Media case study – misidentification in Richmond


Is this what you think of when you picture a pit bull? How about a pit bull mix?
A Rottweiler/pit bull mix? A Rottweiler mix?
A Rottweiler/husky mix?

Over the last week, this photo has represented all these things, as the face of a recent dog attack.

Screen Shot 2016-01-03 at 9.33.01 AMOn Wednesday, December 30, a woman was badly attacked by a dog and hospitalized. The circumstances vary widely between media, police, and social media posts by those involved – some reports say the dog was being walked on leash and suddenly attacked; some say the dog was tied to a tree and lashed out. We know that a woman was badly injured and sent to the hospital, and a bystander was injured in the process of trying to help.


This photo, sourced from Facebook, is thought to be the dog involved in the incident.

The dog was known to the victim, so if the RCMP or media wished to make a breed identification it should have been a simple enough process. Yet somehow the black and tan dog was labelled a pit bull and this made its way into the initial RCMP press release.

So for a full 24 hours, this ran as yet another pit bull attack story. HugABull received two media calls on New Year’s Eve because this recent event, together with another incident in Northern BC had “re-ignited the debate” about pit bulls, rottweilers, and other “vicious breeds”.

12465702_10153663979811558_1271548074_oThe victim of the dog attack, while dealing with her own injuries, was outraged enough to take the time to post about this breed misidentification on Thursday night. The RCMP also took the time to issue a public correction, and slowly this news began to trickle out into the media. Up to Thursday night, the dog was being reported as a Rottweiler/pit bull cross.

Now, many news outlets have corrected their online reports to read Rottweiler cross or Rottweiler/husky cross, and uploaded new photos. Interestingly, once the breed identification was corrected, we noticed the tone of the reporting change as well, along with the comments under these reports. People are talking about whether there was past history of aggressive behaviour. What circumstances led up to the attack. Whether the dog was abused. What will be done with the dog.

Screen Shot 2016-01-03 at 10.19.29 AMNotice the difference? A “pit bull” story leads to outrage and a discussion about whether they are inherently bad dogs that should be restricted. A “dog bite” story leads to much more nuanced and important questions about the pet dogs we share our lives with.

To the RCMP and media – we appreciate your taking the time to issue a correction of the breed ID. It’s not the first time misidentification has happened, but it’s the first time the correction has been publicized widely, and that’s appreciated.

But more meaningfully, can we learn from this the next time there is an incident with a dog? There will be a next time. Serious dog bites are rare, but with hundreds of thousands of dogs in our province, it’s statistically certain that 2016 will see its share of serious dog bites. At least a few dozen, if not more. We don’t know for sure because there’s no data source for this in BC. Maybe that’s a good place to start if we are worried about aggressive dog problems in our community.

So to the reporters and responders out there – when it happens, we have a couple requests.  Please be consistent in what you cover. Is a serious attack on another dog newsworthy? Then cover them all. In June we heard about a mastiff/bulldog mix that killed a small dog in Yaletown. We heard about it a lot when a witness identified the dog as a pit bull. We heard about it less when it was found to be a mixed breed. Within a week, another small dog was almost killed by an Airedale in the same neighbourhood. We heard a few reports about that. And within a month, another small dog was killed by a German Shepherd in a Vancouver suburb. That didn’t make the news at all.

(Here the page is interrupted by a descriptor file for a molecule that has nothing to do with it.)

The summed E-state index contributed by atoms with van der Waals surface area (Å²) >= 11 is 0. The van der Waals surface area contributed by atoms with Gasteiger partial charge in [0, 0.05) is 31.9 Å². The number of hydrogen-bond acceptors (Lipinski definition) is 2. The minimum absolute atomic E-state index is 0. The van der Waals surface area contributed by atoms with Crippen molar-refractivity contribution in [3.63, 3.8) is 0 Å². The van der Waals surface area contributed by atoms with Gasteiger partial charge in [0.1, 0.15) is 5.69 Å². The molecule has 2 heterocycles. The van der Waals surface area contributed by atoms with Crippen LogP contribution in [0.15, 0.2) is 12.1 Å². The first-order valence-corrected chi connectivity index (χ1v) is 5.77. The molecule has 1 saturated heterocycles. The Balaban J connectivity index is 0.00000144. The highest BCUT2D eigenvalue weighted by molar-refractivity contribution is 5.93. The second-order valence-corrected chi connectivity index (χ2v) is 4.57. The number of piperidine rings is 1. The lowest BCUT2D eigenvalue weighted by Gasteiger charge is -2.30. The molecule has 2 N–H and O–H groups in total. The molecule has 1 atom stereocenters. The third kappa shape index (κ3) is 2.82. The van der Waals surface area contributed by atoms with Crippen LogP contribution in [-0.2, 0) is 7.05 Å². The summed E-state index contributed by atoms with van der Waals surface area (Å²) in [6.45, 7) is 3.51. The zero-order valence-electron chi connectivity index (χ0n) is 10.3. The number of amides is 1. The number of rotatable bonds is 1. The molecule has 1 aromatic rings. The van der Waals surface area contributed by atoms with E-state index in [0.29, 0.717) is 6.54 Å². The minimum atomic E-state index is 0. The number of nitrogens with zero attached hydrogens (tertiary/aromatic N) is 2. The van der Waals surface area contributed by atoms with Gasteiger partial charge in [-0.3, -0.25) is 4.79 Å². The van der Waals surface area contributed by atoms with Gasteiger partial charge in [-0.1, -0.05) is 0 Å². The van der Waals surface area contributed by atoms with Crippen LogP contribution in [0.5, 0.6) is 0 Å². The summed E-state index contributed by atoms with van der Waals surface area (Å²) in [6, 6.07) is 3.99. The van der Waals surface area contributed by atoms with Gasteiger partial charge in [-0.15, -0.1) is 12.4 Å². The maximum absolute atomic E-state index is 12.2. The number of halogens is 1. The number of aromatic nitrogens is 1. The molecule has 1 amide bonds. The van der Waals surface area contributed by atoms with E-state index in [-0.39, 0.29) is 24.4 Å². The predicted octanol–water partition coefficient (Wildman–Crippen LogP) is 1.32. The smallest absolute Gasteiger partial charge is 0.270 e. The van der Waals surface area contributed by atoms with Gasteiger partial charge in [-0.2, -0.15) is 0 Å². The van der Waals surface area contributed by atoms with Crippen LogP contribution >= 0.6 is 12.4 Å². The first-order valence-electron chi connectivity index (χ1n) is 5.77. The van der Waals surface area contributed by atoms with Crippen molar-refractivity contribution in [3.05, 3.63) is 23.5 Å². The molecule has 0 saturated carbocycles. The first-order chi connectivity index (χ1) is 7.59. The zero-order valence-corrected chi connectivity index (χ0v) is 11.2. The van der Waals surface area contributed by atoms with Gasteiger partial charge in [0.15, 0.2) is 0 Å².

Screen Shot 2016-01-03 at 10.41.33 AM

Original headline read “Three hospitalized after pit bull-rottweiler dog goes berserk”. Accompanying article refers to pit bulls and calls for restrictions.

Second, if there isn’t a reliable breed ID for the dog, please don’t include it. Don’t ask witnesses what the dog was; don’t even rely on police or animal control personnel on the scene. If the owner knows the dog’s parents or pedigree, or if a formal ID is made by animal control later on, that’s a reasonable source, but until then why can’t it be a “dog attack”?  In fact, why can’t it stay a “dog” attack?

Breed misidentification and sensationalism hurts us. It hurts the millions of responsible dog owners whose dogs happen to have the square heads – who are pit bulls or who are perceived as pit bulls. It diminishes our quality of life, restricts our housing options, and sometimes leads to outright abuse. It also hurts the community at large, because after 30 years of scaremongering about pit bulls, we rarely have the opportunity to have conversations about what we can do to steward happy, healthy, harmonious relationships with the canines in our community.

We work every day to move these conversations forward, and we need your help. It is truly in the best interest of all of us – four-legged and two-legged.


For the record, the photo at the top of this post would not be considered a typical “pit bull” breed but rather an extremely large American Bully, a newer breed that is not common in BC. The photo has since been updated.

Further reading on breed (mis)identification in the media:

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